Sixth Circuit Affirms Longer Sentence After Resentencing for Attempting to Entice Minor – U.S. v. Johnson
Because of the long sentences typical in federal child pornography and attempted enticement of a minor cases, it’s not often that I encounter an appeal from someone with two federal offenses. But in United States v. Johnson, the Sixth U.S. Circuit Court of Appeals affirmed a sentence for a defendant who not only had a prior federal offense, but had been re-sentenced after a prior appeal. Robert T. Johnson of Kentucky was convicted in 2001 of transmitting child pornography and attempting to persuade a minor to engage in sexual activity. He served a sentence of five years and three months and a period of supervised release—but when those periods were up, he was caught doing it again. In this appeal, the Sixth Circuit upheld a sentence of 30 years in prison that Johnson received on remand from a prior appeal.
Johnson’s first offense involved his communications with an FBI agent posing as a 14-year-old girl. He sent the “teen” multiple child porn images and arranged for the two to meet for sex. Instead, he was arrested for, and ultimately pleaded guilty to, transmitting child pornography and attempting to persuade a minor to engage in sexual activity. After 63 months in prison and two years of supervised release (a period when offenders’ Internet use is usually supervised), Johnson was once again caught sending multiple images of child pornography and trying to arrange sex with an individual he believed was a 13-year-old girl. This, too, was an undercover police officer. He pleaded guilty to transporting child pornography, sending obscene material to a minor, and possession of child pornography, and ended up with a sentence of 320 months in prison. His first appeal challenged the substantive reasonableness of the sentence, and the prior Sixth Circuit panel remanded, finding an ambiguity in the sentencing.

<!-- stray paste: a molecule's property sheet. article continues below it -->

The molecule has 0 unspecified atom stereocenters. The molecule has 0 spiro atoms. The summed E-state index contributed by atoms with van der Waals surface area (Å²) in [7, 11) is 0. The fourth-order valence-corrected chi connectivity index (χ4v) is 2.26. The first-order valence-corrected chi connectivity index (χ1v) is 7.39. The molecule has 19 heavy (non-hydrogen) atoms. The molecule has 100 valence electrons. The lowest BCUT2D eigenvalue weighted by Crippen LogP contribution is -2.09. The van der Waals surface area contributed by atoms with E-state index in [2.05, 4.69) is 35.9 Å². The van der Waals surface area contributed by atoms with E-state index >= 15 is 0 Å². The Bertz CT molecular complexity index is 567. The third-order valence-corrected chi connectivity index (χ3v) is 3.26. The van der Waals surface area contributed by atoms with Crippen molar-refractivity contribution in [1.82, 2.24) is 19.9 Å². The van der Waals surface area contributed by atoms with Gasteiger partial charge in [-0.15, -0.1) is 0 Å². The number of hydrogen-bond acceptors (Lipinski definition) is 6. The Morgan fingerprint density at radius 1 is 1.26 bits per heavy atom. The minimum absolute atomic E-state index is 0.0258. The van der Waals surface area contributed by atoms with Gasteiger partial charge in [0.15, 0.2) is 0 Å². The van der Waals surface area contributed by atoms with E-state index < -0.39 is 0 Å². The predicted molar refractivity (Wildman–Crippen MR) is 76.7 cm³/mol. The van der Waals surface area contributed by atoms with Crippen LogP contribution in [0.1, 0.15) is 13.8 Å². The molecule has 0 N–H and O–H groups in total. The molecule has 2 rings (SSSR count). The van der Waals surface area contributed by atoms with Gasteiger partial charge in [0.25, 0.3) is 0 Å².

On remand, Johnson received a 360-month sentence, and again appeals. In a situation where a higher sentence was handed down on remand, the Sixth said, there’s a rebuttable presumption of vindictiveness. However, the court concluded that the judge in this case relied on its previous opinion. The previous opinion said the court couldn’t be sure whether the 320-month sentence was derived from an upward departure from the Guidelines or a downward departure, since it wasn’t clear whether a sentence enhancement for having a pattern of activity involving sexual abuse of a minor. Johnson’s first appeal argued that this enhancement was not applicable. On remand, the court determined that the enhancement does apply because the two convictions for child pornography crimes constituted “a pattern of activity involving the sexual abuse or exploitation of a minor.” Thus, it found that the presumption of vindictiveness was rebutted, and it rejected the appeal of both the sentence and its purported vindictiveness.
The meat of this opinion is rather short, which is disappointing because the court dedicated no effort to discussing what the sentencing guideline means. It’s clear that with more than one offense, Johnson has a pattern of some kind of activity. But I suspect his appeal hinged on an argument that child pornography crimes, and chatting up undercover police officers, do not “involv[e] the sexual abuse or exploitation of a minor,” and that argument wasn’t explored. I should also note the large difference between the sentences for Johnson’s first and second convictions; the second conviction carried about five times as much time in prison as the first. Because the stakes are very, very high for people facing a second charge, it’s absolutely vital for them to hire an experienced cyber crime defense attorney right away.